by Amy Weiss
I'll be honest — I’m writing this blog a little bit as a form of catharsis, so bear with me. It’s been a little over two weeks since Hurricane Irma plowed through Florida. As a nearly lifelong resident of Central Florida, I’ve experienced my share of hurricanes and, like many others across the state, will tell you Irma was like nothing I’ve ever experienced. When Andrew was pummeling South Florida in 1992, it was a sunny day in Orlando – Andrew was a small if powerful storm. Irma was huge. She made landfall more than 200 miles southwest of my home, and we felt it — pounding rain, pummeling winds, dozens upon dozens of the tornadoes common to the northeast side of a hurricane. And we saw it, in the form of pools of water in every room on the side of the house where those driving winds and rain hit the hardest. My moment of true panic came when I saw those pools of water surrounding my bookcases.
And this is where the story of paper comes into play — it’s two stories, actually, and diametrically opposing ones. The first story is the fear of loss. I never for a moment worried about losing important documents or archives of magazines or anything else. Those are all housed on multiple hard drives and cloud locations. Even if the storm had gotten to my phone or iPad, the content was safe. When the power went out, the devices kept running, and a portable generator and USB battery packs ensured they’d continue to do so as long as needed. Even if a lack of power to the router prevented immediate access, the data was safe.
The books though — I grabbed some photo albums in which not all pictures have been scanned, but I couldn’t move everything. I didn’t need to, fortunately – it was not a flood, just some water incursion — but watching the news reports of Harvey’s flood victims had driven home the realization that in the event of a real flood, the books would be toast. And did it matter? I also realized that, as much as I love my library, the books are largely sentimental in value. Many of them were my dad’s. Many are from my childhood. But most of them haven’t been read in years.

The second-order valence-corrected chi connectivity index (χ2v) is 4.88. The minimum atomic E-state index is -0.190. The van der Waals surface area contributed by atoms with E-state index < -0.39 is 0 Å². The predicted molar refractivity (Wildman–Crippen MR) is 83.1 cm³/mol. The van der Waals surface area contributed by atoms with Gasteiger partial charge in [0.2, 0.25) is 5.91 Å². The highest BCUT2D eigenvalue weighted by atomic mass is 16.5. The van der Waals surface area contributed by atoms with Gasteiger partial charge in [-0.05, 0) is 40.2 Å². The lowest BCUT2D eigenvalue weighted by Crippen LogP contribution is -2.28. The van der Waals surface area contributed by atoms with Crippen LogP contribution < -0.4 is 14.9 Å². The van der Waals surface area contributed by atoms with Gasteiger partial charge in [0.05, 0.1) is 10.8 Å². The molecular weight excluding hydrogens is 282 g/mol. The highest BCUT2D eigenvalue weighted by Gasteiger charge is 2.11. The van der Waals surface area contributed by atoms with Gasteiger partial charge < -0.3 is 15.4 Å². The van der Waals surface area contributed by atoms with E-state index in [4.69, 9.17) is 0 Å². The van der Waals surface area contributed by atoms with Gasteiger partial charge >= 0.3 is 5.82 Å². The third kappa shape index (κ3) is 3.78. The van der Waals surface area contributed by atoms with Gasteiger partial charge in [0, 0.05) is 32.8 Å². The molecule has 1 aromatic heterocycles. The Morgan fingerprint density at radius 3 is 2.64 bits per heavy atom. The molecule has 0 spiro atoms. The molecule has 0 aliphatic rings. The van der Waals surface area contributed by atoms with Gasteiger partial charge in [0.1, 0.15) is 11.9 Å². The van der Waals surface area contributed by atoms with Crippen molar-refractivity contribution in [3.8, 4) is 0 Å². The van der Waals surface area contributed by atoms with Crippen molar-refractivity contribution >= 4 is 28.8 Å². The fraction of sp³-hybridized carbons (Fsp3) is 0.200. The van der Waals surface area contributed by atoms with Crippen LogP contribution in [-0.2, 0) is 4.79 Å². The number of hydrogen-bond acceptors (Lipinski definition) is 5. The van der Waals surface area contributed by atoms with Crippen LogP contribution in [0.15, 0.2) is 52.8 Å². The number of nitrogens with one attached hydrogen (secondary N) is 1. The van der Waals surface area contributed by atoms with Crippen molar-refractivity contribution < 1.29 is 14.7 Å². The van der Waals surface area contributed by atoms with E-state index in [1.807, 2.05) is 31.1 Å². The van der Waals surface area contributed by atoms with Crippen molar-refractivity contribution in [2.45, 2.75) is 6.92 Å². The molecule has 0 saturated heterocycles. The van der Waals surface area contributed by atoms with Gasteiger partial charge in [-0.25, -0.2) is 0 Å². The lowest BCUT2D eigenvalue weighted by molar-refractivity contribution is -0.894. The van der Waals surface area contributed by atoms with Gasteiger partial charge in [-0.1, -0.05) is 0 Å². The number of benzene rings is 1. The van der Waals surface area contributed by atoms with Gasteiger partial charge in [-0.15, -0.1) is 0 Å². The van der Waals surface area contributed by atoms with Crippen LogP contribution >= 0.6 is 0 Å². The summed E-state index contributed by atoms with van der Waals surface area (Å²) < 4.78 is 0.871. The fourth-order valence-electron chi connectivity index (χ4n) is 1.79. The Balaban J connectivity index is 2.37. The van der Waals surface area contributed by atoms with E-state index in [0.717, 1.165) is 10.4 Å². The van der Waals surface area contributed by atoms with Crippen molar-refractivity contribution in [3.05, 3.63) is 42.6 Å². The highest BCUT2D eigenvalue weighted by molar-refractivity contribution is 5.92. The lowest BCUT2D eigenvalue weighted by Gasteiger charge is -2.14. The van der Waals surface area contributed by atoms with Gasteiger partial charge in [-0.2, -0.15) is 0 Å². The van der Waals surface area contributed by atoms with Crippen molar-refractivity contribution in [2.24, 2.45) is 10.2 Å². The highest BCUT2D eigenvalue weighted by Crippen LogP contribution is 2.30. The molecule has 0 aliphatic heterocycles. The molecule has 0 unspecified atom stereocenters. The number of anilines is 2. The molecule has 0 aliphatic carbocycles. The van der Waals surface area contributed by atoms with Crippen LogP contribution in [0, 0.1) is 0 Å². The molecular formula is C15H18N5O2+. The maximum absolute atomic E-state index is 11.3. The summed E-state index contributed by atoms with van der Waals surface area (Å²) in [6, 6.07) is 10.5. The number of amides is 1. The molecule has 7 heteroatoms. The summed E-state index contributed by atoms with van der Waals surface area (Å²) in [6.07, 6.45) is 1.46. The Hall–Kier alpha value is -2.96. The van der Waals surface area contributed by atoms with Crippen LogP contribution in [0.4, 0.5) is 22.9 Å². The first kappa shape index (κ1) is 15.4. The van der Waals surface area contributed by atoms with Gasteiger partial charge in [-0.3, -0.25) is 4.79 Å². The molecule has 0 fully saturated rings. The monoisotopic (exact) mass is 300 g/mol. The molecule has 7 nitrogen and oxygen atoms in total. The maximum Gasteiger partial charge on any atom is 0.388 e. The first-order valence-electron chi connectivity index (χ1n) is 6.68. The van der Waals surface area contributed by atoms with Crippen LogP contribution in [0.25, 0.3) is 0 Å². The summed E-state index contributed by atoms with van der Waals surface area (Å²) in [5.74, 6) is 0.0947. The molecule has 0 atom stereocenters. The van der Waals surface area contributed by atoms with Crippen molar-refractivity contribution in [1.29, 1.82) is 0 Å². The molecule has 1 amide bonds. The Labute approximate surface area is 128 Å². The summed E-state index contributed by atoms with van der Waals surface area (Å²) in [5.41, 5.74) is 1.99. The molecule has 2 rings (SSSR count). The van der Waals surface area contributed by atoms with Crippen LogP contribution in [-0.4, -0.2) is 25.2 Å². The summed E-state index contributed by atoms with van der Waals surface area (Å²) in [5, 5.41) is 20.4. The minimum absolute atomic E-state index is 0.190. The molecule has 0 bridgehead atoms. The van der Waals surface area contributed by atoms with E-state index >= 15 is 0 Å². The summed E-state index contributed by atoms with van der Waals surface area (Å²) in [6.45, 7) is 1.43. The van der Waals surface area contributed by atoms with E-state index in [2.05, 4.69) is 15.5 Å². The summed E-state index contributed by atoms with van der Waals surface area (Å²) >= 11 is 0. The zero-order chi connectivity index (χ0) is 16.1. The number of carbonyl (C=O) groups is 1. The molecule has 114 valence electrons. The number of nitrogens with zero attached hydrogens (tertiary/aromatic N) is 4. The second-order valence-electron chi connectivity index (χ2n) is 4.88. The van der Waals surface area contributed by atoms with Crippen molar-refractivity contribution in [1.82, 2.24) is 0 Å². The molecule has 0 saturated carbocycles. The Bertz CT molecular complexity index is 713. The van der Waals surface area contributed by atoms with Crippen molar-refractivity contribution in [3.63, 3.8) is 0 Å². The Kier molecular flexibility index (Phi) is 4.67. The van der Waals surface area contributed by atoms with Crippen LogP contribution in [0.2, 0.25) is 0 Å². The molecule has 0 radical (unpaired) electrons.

And that’s the second story. I’ve always been a paperless kind of girl, ever since paperless became an option. I don’t have paper in my office, I eschew all forms of printed correspondence, pretty much any hard copy that comes to me that can’t be gotten in any other digital form is immediately scanned and then shredded, and I’ve gradually collected most of my favorite books as well as all new acquisitions in e-book form. But the physical books were still there. And then the time came to try and read one of them. In the week of stress and preparation leading up to the storm, my friends and I talked about “comfort reading” — which books would we try to read to calm ourselves? (I decided on “Watership Down,” because nothing says “comfort” like homicidal warring rabbits.) So the morning after the storm, figuring I’d preserve iPad battery, I sat down to read a paperback book for the first time in ages — and I couldn’t do it. The font was too small and I couldn’t tap a command to make it larger. The pages were too dim and the book light cast funny shadows and made turning pages awkward. I missed my e-reader. I needed my e-reader. I’m pretty sure that as of that moment, I officially become 100 percent paper-free.
Offices, of course, face many other challenges when it comes to paper, and it’s not as simple as saying “that’s it, no more paper.” But some of these lessons hold true — particularly when it comes to disaster. We’ve heard many stories of fires or floods wreaking havoc on a company’s records and sending them off in the direction of digitization. There are lessons to be learned and obstacles to be overcome. We’ll talk more about the paperless office, the “paperless office” and the paper-less office in the October issue of The Imaging Channel, so stay tuned!
Editor’s Note: Many people in Puerto Rico and other parts of the Caribbean hit by Maria and Irma, Houston and the surrounding area hit by Harvey, and parts of south Florida are still suffering life-altering effects from these storms. Please consider donating to a relief fund.